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That's The Way To Do It

The children are passionately learning how to dance with teacher Hoang YenVietnamese mothers in France leading the way.

Two Vietnamese mothers in France have established a group called
"The Vietnamese Kite" to teach Vietnamese children about their fatherland and preserve Vietnamese culture.

Through singing, dancing, and drawing classes, the group teaches Vietnamese-French youngsters to speak Vietnamese.

"The Vietnamese Kite" group was established in 2013 by Thuy Phuong and Quynh Mai, who studied together at a high school in Vietnam and then in France. Both married French husbands, settled in France, had babies, and decided to set up the group.

Thuy Phuong told us about the group's name: "We hope our children will be like kites, which can fly high and far. The Vietnamese language and culture are the kite strings that connect them with their origin."

What concerns the two young mothers is helping their mixed-race children speak Vietnamese fluently and understand and love their Vietnamese fatherland.

Quynh Mai shared her feelings: "We established this group to let our children know that there are many other children like them and how beautiful the Vietnamese culture is. We not only teach them how to speak Vietnamese, but also find ways to get them to love speaking Vietnamese and learning about Vietnamese culture."

21 children between 2 years and 9 years old regularly attend the group's classes. Both children and their parents are involved in the group's activities. The teachers are paid very little, just enough to cover their travel expenses.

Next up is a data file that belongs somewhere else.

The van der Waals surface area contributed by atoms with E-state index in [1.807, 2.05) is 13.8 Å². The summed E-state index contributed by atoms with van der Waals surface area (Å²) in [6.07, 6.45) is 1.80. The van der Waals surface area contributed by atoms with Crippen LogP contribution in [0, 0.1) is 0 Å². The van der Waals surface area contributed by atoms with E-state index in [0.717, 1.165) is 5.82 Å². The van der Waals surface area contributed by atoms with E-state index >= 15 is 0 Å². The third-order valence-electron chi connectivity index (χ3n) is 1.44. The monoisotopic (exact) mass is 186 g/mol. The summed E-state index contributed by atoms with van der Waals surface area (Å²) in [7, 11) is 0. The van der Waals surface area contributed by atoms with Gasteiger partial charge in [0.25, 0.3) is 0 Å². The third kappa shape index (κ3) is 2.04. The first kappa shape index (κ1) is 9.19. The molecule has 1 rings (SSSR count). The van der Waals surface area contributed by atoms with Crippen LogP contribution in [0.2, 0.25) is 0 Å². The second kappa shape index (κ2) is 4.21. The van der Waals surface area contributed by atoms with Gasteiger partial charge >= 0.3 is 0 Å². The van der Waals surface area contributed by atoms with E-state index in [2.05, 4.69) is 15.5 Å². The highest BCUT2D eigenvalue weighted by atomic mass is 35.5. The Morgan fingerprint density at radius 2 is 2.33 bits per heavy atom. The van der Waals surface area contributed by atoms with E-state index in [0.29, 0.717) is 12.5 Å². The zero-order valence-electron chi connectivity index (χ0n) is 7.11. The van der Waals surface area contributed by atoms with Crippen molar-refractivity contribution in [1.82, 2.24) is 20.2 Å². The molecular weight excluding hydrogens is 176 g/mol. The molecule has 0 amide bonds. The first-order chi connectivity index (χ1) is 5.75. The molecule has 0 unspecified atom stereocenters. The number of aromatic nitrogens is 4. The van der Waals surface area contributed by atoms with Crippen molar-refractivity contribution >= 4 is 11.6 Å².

Teacher Hoang Yen, who used to be a teacher at the Vietnam Dance College before she moved to France, said "A decade ago, I taught the mothers, who came to France to study. Now I teach their children, who can't speak much Vietnamese because they are second generation Vietnamese. In our classes, the teachers teach and chat with them in Vietnamese. We try to do everything in a Vietnamese style so that they will learn and remember the Vietnamese nation."

Mr. Thi, whose 4-year-old daughter attends classes every week, said his daughter loves the dance course. "We work in the daytime all week. My daughter is taught in French and absorbs the French culture at her kindergarten," Thi explained, adding "We only see her and speak Vietnamese with her in evenings and weekends, so we really need activities like this that embody Vietnamese culture. Through the Vietnamese Kite group, we have a stronger connection with other families."

Well done ladies, teaching mixed-race children the language and culture of their heritage is important to ensure a more balanced sense of identity. In their teenage years when their identity will tend to be questioned by others, those who know and understand all sides of their cultural heritage will be better equipped and have higher self-esteem.

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